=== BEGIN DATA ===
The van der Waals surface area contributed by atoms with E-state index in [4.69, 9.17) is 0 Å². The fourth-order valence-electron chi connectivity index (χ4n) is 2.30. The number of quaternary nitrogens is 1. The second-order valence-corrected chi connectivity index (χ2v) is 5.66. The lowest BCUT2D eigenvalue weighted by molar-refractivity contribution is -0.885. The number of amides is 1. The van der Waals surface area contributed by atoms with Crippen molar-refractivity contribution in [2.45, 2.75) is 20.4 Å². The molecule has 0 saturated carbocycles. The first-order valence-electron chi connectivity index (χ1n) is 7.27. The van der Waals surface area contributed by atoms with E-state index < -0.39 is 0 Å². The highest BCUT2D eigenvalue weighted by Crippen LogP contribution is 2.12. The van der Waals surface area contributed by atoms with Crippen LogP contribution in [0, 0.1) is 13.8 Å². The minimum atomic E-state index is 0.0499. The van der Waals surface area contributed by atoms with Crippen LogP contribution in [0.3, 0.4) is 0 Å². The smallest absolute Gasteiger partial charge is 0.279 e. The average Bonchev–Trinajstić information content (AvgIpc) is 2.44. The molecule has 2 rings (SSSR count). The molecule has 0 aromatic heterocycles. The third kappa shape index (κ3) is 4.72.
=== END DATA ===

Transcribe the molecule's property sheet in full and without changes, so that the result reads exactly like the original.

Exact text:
The van der Waals surface area contributed by atoms with E-state index in [4.69, 9.17) is 0 Å². The fourth-order valence-electron chi connectivity index (χ4n) is 2.30. The number of quaternary nitrogens is 1. The second-order valence-corrected chi connectivity index (χ2v) is 5.66. The lowest BCUT2D eigenvalue weighted by molar-refractivity contribution is -0.885. The number of amides is 1. The van der Waals surface area contributed by atoms with Crippen molar-refractivity contribution in [2.45, 2.75) is 20.4 Å². The molecule has 0 saturated carbocycles. The first-order valence-electron chi connectivity index (χ1n) is 7.27. The van der Waals surface area contributed by atoms with E-state index < -0.39 is 0 Å². The highest BCUT2D eigenvalue weighted by Crippen LogP contribution is 2.12. The van der Waals surface area contributed by atoms with Crippen LogP contribution in [0, 0.1) is 13.8 Å². The minimum atomic E-state index is 0.0499. The van der Waals surface area contributed by atoms with Crippen LogP contribution in [0.3, 0.4) is 0 Å². The smallest absolute Gasteiger partial charge is 0.279 e. The average Bonchev–Trinajstić information content (AvgIpc) is 2.44. The molecule has 2 rings (SSSR count). The molecule has 0 aromatic heterocycles. The third kappa shape index (κ3) is 4.72.